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Too much Chemo for the rest of life

Posts: 150
Joined: Mar 2011

I posted this somewhere else, but maybe you all can help. My husband, stage iv breast cancer, mets to all bones was told that he had to be on chemo for the rest of his life. He has treatment every 21 days. We have been going through this since September 2009. He was 41 during reocurrence, but he looks like an 80 year old on a walker. Could someone share a story? Anyone with a similar story?

Barbara53's picture
Posts: 658
Joined: Aug 2009

Hi Jackie,
I'm so sorry to hear your husband has been stricken at such a young age. It is so unfair! I will chime in here with my mother's story, who was diagnosed with stage 4 ovarian cancer in Feb 09 at age 78. She had two complete chemo courses over two years, followed by a couple of hormonal therapies. After her last PET scan showed lung and bone mets, she elected to go with the medication that might impact the cancer with the least side effects. Also a hormonal therapy, the Megace gave her a good two months of holding time that's just now deteriorating. The Megace is synthetic progestone that breaks down into a steroid. It can only be used with terminally ill patients because it can lead to diabetes. It gave Mom and mighty appetite and the steroid effect upped her energy level a lot. It's worth discussing with your husband's oncologist because many forms of breast cancer respond to hormonal therapies, at least in terms of buying time.

One thing we have in common is watching our warriors losing their battles. Mom talks about death more and more, which I think is a good thing. She had no regrets about ending active treatment, because it's vastly improved the quality of her last days.

Good luck with this day, darlin. We care.

grandmafay's picture
Posts: 1639
Joined: Aug 2009

My husband used to say that chemo was good. It meant that the drs still felt there was hope. It's when they stop the chemo and say there is nothing more they can do that is sad. I know this constant chemo is hard and that your husband is probably sick and tired of being sick and tired, but you never know when some new treatment will come along. Hang in there. Hugs, Fay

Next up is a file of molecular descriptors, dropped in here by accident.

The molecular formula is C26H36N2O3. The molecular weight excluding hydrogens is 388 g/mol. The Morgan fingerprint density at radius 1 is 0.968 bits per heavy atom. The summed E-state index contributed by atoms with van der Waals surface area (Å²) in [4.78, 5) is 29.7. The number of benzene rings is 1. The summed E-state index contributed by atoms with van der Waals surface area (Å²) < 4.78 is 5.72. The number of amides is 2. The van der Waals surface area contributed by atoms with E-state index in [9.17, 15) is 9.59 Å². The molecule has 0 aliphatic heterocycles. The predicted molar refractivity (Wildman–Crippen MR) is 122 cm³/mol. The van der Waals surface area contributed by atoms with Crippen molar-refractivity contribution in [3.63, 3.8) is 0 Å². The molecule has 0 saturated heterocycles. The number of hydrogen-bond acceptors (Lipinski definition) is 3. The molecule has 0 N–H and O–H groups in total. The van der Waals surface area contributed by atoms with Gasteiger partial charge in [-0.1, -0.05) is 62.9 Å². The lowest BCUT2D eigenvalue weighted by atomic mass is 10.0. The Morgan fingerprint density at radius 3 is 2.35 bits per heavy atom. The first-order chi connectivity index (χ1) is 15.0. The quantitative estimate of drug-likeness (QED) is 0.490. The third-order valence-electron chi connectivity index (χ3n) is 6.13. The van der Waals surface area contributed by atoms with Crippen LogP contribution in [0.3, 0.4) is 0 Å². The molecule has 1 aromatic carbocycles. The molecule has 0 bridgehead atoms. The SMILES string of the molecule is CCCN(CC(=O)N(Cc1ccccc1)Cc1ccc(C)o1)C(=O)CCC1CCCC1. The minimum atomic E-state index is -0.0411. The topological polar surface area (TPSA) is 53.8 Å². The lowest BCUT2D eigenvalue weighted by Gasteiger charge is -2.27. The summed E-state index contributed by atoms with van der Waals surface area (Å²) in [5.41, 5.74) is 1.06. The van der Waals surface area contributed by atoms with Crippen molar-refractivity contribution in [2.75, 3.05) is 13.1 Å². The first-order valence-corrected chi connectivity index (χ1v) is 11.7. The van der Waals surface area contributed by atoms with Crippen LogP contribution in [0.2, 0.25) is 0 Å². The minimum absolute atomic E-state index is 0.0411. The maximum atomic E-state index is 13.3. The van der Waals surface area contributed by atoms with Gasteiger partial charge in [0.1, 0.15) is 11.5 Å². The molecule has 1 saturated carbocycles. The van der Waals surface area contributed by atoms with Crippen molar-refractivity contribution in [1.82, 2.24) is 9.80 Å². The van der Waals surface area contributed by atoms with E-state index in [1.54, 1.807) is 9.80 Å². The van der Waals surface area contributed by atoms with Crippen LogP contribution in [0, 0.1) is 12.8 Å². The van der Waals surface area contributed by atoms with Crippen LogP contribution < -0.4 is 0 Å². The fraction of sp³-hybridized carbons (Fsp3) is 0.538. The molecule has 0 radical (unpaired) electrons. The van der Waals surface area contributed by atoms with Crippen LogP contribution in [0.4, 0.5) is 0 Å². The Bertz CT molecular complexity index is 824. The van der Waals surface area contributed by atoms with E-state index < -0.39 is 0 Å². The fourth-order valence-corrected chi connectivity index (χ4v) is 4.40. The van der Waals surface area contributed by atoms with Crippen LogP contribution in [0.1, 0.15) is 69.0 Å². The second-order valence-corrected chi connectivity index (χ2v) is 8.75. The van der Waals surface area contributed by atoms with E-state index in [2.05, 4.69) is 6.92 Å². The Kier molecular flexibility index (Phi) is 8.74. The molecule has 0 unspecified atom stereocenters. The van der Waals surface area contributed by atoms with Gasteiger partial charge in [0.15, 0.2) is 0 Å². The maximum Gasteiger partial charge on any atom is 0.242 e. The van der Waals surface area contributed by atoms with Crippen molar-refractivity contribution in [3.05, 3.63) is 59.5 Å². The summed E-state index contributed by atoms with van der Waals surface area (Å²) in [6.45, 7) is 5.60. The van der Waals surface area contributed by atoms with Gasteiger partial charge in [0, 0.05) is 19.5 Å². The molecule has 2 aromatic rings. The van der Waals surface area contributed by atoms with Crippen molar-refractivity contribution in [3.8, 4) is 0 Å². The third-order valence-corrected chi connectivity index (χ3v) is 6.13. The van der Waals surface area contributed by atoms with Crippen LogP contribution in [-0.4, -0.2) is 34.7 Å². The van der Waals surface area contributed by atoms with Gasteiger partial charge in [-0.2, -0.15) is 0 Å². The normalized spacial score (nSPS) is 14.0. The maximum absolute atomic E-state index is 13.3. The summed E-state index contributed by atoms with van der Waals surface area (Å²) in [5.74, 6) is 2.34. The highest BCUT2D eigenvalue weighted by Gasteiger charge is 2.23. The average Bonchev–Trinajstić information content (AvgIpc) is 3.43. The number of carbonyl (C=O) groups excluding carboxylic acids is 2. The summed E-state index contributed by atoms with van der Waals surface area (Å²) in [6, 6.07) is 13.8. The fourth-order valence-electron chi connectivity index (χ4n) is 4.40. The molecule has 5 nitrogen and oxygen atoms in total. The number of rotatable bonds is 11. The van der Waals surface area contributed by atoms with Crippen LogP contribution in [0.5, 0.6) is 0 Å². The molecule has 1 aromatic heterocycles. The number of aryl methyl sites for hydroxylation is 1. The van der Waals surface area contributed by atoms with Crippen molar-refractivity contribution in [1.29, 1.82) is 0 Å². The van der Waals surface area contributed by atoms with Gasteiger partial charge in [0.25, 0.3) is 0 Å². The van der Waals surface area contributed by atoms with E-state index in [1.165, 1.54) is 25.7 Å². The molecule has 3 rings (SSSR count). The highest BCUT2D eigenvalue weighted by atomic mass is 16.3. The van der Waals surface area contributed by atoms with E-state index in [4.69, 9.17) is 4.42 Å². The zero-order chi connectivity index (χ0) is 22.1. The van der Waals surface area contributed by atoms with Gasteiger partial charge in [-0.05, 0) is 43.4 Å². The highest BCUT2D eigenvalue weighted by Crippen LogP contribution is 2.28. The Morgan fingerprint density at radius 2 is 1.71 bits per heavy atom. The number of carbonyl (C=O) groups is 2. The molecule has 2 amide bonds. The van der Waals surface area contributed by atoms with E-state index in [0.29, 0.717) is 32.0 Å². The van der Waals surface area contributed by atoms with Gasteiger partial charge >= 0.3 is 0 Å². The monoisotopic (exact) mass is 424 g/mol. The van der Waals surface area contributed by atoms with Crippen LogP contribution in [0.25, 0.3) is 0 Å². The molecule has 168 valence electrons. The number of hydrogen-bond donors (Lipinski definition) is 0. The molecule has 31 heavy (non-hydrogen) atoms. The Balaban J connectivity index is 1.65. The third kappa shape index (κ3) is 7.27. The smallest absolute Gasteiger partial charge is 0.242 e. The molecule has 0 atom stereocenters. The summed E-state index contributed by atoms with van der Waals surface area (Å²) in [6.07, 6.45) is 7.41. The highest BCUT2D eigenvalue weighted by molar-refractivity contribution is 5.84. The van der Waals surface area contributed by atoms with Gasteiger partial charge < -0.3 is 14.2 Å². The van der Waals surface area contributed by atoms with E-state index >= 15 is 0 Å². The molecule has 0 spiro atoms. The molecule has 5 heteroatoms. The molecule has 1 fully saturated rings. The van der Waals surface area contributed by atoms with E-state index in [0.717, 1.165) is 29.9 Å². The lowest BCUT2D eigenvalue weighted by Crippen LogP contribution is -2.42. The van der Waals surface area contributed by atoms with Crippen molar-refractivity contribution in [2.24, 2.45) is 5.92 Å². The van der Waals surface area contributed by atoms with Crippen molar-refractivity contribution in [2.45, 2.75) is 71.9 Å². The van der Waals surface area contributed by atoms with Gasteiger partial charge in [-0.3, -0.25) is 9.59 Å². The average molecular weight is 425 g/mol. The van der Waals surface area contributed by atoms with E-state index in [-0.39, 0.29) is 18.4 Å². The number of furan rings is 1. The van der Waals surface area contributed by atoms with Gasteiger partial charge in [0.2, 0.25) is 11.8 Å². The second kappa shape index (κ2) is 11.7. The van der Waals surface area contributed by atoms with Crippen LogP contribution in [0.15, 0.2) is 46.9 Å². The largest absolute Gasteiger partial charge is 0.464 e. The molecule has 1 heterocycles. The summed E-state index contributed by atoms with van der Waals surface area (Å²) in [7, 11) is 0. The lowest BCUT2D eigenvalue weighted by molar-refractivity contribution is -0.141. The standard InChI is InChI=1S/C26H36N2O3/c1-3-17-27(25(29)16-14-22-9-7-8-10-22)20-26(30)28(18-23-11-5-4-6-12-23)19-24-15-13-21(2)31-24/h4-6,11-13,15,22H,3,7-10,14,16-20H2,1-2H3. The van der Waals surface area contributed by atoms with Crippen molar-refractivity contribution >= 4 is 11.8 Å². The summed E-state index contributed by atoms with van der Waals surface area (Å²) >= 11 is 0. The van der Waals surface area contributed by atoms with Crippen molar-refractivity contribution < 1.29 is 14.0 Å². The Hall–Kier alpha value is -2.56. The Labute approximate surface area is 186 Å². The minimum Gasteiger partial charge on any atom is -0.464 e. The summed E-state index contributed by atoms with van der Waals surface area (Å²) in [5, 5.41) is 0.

LilChemoSmoker's picture
Posts: 192
Joined: Oct 2011

Hi Jackie,

I don't have a similar story to circumstance outside of knowing that my husband's cancer is terminal and incurable. My husband was dx in June of this year, so we haven't been fighting this disease very long, but certainly long enough to understand the finality it brings. My husband was asked in the beginning if he would like to do some palliative chemo and was educated as to the side effects and rewards of extending life by weeks or months (depending on how well he tolerated the treatment). I stayed out of the decision as I knew darn well that after being married 16 years that if I weighed in he would base his decision on a combination of my thoughts and desires and his own, though I don't think he would have did as much internal soul searching if I had shared my opinion. He was mad at me for quite some time for not 'sharing' and after that time he came to understand my desire to 'not influence' his choices. The disease was his battle and the choices made would be his to carry the consequences of their impact, not mine. Yeah, I would have to be there to help pick up the pieces and support him in any choice he made, but that is not the same as having to actually endure the physical pain, the horrible side effects or the general physical battle of treatment. It was for him to decide what he could tolerate or not tolerate. I am only capable of being his cheerleader and helpmate. I did voice that I would support which ever decision he made. He did some serious soul searching and decided not to do the chemo. His thoughts and feelings on the subject were that he was well aware that his tolerance for pain and discomfort were low and he did not want to be uncomfortable for as long as possible, so he opted out of palliative chemo.